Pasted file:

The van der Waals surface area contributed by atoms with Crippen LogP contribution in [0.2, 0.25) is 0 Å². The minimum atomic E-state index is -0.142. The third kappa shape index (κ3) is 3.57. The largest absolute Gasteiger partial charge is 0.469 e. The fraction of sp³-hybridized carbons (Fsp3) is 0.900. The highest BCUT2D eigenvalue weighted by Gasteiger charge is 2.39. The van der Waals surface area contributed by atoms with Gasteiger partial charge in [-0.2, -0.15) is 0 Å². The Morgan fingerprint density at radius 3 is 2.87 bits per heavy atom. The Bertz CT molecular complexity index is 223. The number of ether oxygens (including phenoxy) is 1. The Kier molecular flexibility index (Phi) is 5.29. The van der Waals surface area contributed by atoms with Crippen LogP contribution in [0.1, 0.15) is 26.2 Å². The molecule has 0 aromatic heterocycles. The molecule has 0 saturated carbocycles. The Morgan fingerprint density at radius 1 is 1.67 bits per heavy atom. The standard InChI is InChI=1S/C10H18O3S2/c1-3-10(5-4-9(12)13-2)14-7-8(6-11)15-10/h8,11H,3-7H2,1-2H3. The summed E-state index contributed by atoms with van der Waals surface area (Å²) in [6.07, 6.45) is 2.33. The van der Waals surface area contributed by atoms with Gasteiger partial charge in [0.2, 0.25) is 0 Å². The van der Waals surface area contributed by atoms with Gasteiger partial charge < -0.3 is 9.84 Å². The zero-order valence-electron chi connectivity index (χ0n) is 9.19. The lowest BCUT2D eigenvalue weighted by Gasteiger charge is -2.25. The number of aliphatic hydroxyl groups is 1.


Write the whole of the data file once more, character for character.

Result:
The van der Waals surface area contributed by atoms with Crippen LogP contribution in [0.2, 0.25) is 0 Å². The minimum atomic E-state index is -0.142. The third kappa shape index (κ3) is 3.57. The largest absolute Gasteiger partial charge is 0.469 e. The fraction of sp³-hybridized carbons (Fsp3) is 0.900. The highest BCUT2D eigenvalue weighted by Gasteiger charge is 2.39. The van der Waals surface area contributed by atoms with Gasteiger partial charge in [-0.2, -0.15) is 0 Å². The Morgan fingerprint density at radius 3 is 2.87 bits per heavy atom. The Bertz CT molecular complexity index is 223. The number of ether oxygens (including phenoxy) is 1. The Kier molecular flexibility index (Phi) is 5.29. The van der Waals surface area contributed by atoms with Crippen LogP contribution in [0.1, 0.15) is 26.2 Å². The molecule has 0 aromatic heterocycles. The molecule has 0 saturated carbocycles. The Morgan fingerprint density at radius 1 is 1.67 bits per heavy atom. The standard InChI is InChI=1S/C10H18O3S2/c1-3-10(5-4-9(12)13-2)14-7-8(6-11)15-10/h8,11H,3-7H2,1-2H3. The summed E-state index contributed by atoms with van der Waals surface area (Å²) in [6.07, 6.45) is 2.33. The van der Waals surface area contributed by atoms with Gasteiger partial charge in [0.2, 0.25) is 0 Å². The van der Waals surface area contributed by atoms with Gasteiger partial charge < -0.3 is 9.84 Å². The zero-order valence-electron chi connectivity index (χ0n) is 9.19. The lowest BCUT2D eigenvalue weighted by Gasteiger charge is -2.25. The number of aliphatic hydroxyl groups is 1.